Journey to Success

by: Ora Beth McMullen, LMSW

Imagine living in a transient motel on Jacksboro Highway, dizzy, confused and paranoid from drug use with little money, no hope, and three young children.  This was Johnny’s life.  As a teen, Johnny smoked marijuana on occasion.  After meeting his wife, he began a long descent into a dangerous place defined by methamphetamines.

Johnny recalled wandering across a motel parking lot one night with his three children, Jessie (6), Chris (4), and Sophie (3). He didn’t know what to do or where to go.

The next day, Child Protective Services (CPS) removed all three children, placing them in foster care.

When Johnny and his wife attended the emergency court hearing, a CPS case worker told them about the Tarrant County Family Drug Court (FDC) and they decided to join.

Administered through Tarrant County Challenge, the FDC program provides intensive services to parents whose children are removed from their custody due to parental drug abuse.  Judge Ellen Smith is the judge presiding over this program. Lena Pope provides two intensive case managers to work closely with parents in this program. A key program component involves strong collaboration with a wide array of community resources that work jointly with FDC participants to change their lives in meaningful ways. I became Johnny’s Lena Pope case manager during July 2012.

Johnny entered drug treatment at VOA Riverside July 1, 2012 – this was his clean date – the first day he had been clean from alcohol and drugs in a very long time. Johnny hoped to stay clean, work for his children’s return, obtain a driver’s license, and secure skilled employment. One barrier he faced was a hearing impairment that he had struggled with since birth. At 27, Johnny had not worn hearing aids in years and communicated by reading lips.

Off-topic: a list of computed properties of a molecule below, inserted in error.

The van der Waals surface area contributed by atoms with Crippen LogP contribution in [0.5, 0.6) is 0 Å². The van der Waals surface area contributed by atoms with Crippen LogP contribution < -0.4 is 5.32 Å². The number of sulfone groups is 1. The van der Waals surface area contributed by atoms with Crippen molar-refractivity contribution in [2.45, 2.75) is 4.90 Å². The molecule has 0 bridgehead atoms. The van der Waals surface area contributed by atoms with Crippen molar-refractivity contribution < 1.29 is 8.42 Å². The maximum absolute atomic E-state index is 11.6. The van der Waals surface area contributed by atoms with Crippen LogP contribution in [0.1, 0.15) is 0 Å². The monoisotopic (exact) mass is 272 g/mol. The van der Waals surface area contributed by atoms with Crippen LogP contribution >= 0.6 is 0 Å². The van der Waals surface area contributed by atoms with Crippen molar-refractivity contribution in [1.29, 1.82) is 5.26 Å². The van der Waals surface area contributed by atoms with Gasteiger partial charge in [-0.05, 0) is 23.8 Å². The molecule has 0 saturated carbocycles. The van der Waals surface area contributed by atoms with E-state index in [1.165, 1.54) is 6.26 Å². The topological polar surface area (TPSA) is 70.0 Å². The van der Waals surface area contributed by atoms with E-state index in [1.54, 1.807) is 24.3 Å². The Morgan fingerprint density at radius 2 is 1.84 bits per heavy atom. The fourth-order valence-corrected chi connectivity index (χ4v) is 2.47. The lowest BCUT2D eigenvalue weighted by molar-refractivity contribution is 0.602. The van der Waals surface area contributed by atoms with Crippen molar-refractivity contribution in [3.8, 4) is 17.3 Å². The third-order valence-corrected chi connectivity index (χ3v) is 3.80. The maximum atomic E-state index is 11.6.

After less than a month of treatment, Johnny’s wife resumed her drug use. She never returned to treatment and was eventually arrested on drug charges and imprisoned. Soon after, the children left foster care to live with Johnny’s parents.

Johnny completed his in-patient treatment at VOA Riverside in October and was placed at the Union Gospel Mission’s (UGM) Men’s Center Program, where he began a skills-building job in the UGM kitchen. He had worked in food service before but at UGM he learned new culinary skills like baking a cake. “It actually tasted good,” Johnny said. 

Johnny was required to attend at least five 12-step meetings each week and to call a 12-step sponsor daily. He was required to attend intensive outpatient drug treatment five days per week. As his case manager, I met with him throughout each week to ensure he met requirements and secured the help he needed to move forward.

Johnny’s UGM case manager referred him to the Texas Department of Assistive & Rehabilitative Services (DARS) for hearing aids. Johnny’s CPS case worker referred Johnny for parenting classes and for individual and family counseling through Opportunities Counseling in Fort Worth.

In March, Johnny moved into a private room within the UGM Men’s Family Center program and Judge Smith advanced Johnny to Phase 3 of the FDC program (children are returned to their parents during Phase 3).

Judge Smith also presented Johnny with his Nine-Month Clean and Sober certificate.